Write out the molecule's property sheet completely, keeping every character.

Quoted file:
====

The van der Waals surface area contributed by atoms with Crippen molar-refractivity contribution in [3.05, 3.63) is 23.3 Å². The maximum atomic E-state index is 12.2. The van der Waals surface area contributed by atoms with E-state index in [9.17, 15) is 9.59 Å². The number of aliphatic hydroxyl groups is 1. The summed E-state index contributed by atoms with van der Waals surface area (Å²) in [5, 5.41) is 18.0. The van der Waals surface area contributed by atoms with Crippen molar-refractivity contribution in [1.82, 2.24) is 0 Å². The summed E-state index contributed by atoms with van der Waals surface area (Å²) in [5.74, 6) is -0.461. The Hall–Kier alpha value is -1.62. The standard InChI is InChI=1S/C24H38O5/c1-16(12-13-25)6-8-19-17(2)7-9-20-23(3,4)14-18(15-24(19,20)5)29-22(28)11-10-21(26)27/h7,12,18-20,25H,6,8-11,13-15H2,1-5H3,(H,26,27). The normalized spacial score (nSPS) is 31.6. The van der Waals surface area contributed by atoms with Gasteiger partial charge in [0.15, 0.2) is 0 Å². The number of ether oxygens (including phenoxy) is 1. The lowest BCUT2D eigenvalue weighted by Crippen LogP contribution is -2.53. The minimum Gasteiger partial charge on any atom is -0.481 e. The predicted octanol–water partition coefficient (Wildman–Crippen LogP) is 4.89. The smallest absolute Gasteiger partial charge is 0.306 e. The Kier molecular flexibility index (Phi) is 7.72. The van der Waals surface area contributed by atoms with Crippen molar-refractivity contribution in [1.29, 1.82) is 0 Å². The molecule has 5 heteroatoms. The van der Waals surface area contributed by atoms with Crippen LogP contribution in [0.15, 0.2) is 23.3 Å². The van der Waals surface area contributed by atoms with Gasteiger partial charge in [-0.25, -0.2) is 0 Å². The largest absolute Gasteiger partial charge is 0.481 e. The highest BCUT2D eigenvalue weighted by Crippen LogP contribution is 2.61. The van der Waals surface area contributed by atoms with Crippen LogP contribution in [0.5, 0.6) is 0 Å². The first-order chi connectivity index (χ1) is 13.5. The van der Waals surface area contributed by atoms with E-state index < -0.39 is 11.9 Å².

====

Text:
The van der Waals surface area contributed by atoms with Crippen molar-refractivity contribution in [3.05, 3.63) is 23.3 Å². The maximum atomic E-state index is 12.2. The van der Waals surface area contributed by atoms with E-state index in [9.17, 15) is 9.59 Å². The number of aliphatic hydroxyl groups is 1. The summed E-state index contributed by atoms with van der Waals surface area (Å²) in [5, 5.41) is 18.0. The van der Waals surface area contributed by atoms with Crippen molar-refractivity contribution in [1.82, 2.24) is 0 Å². The summed E-state index contributed by atoms with van der Waals surface area (Å²) in [5.74, 6) is -0.461. The Hall–Kier alpha value is -1.62. The standard InChI is InChI=1S/C24H38O5/c1-16(12-13-25)6-8-19-17(2)7-9-20-23(3,4)14-18(15-24(19,20)5)29-22(28)11-10-21(26)27/h7,12,18-20,25H,6,8-11,13-15H2,1-5H3,(H,26,27). The normalized spacial score (nSPS) is 31.6. The van der Waals surface area contributed by atoms with Gasteiger partial charge in [0.15, 0.2) is 0 Å². The number of ether oxygens (including phenoxy) is 1. The lowest BCUT2D eigenvalue weighted by Crippen LogP contribution is -2.53. The minimum Gasteiger partial charge on any atom is -0.481 e. The predicted octanol–water partition coefficient (Wildman–Crippen LogP) is 4.89. The smallest absolute Gasteiger partial charge is 0.306 e. The Kier molecular flexibility index (Phi) is 7.72. The van der Waals surface area contributed by atoms with Crippen molar-refractivity contribution in [1.29, 1.82) is 0 Å². The molecule has 5 heteroatoms. The van der Waals surface area contributed by atoms with Crippen LogP contribution in [0.15, 0.2) is 23.3 Å². The van der Waals surface area contributed by atoms with Gasteiger partial charge in [-0.25, -0.2) is 0 Å². The largest absolute Gasteiger partial charge is 0.481 e. The highest BCUT2D eigenvalue weighted by Crippen LogP contribution is 2.61. The van der Waals surface area contributed by atoms with Crippen LogP contribution in [0.5, 0.6) is 0 Å². The first-order chi connectivity index (χ1) is 13.5. The van der Waals surface area contributed by atoms with E-state index < -0.39 is 11.9 Å².